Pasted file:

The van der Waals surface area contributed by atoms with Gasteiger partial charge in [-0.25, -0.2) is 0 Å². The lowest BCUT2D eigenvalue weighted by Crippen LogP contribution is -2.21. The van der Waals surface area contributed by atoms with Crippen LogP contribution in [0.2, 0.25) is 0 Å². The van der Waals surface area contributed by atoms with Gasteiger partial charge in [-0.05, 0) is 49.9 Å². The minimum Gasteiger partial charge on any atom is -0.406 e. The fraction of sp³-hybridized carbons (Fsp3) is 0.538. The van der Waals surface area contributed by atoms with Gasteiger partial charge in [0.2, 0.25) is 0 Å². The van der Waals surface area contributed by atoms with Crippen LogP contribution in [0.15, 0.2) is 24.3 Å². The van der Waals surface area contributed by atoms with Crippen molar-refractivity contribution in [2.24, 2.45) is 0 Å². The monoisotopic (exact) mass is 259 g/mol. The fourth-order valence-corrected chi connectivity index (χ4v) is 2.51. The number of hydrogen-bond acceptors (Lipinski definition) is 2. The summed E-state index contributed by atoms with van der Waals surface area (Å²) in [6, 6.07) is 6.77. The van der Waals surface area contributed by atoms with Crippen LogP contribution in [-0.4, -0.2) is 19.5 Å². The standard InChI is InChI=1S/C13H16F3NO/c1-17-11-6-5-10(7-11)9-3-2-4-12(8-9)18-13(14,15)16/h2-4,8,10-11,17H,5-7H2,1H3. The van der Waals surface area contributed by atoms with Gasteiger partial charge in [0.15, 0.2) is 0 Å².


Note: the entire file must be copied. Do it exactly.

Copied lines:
The van der Waals surface area contributed by atoms with Gasteiger partial charge in [-0.25, -0.2) is 0 Å². The lowest BCUT2D eigenvalue weighted by Crippen LogP contribution is -2.21. The van der Waals surface area contributed by atoms with Crippen LogP contribution in [0.2, 0.25) is 0 Å². The van der Waals surface area contributed by atoms with Gasteiger partial charge in [-0.05, 0) is 49.9 Å². The minimum Gasteiger partial charge on any atom is -0.406 e. The fraction of sp³-hybridized carbons (Fsp3) is 0.538. The van der Waals surface area contributed by atoms with Gasteiger partial charge in [0.2, 0.25) is 0 Å². The van der Waals surface area contributed by atoms with Crippen LogP contribution in [0.15, 0.2) is 24.3 Å². The van der Waals surface area contributed by atoms with Crippen molar-refractivity contribution in [2.24, 2.45) is 0 Å². The monoisotopic (exact) mass is 259 g/mol. The fourth-order valence-corrected chi connectivity index (χ4v) is 2.51. The number of hydrogen-bond acceptors (Lipinski definition) is 2. The summed E-state index contributed by atoms with van der Waals surface area (Å²) in [6, 6.07) is 6.77. The van der Waals surface area contributed by atoms with Crippen LogP contribution in [-0.4, -0.2) is 19.5 Å². The standard InChI is InChI=1S/C13H16F3NO/c1-17-11-6-5-10(7-11)9-3-2-4-12(8-9)18-13(14,15)16/h2-4,8,10-11,17H,5-7H2,1H3. The van der Waals surface area contributed by atoms with Gasteiger partial charge in [0.15, 0.2) is 0 Å².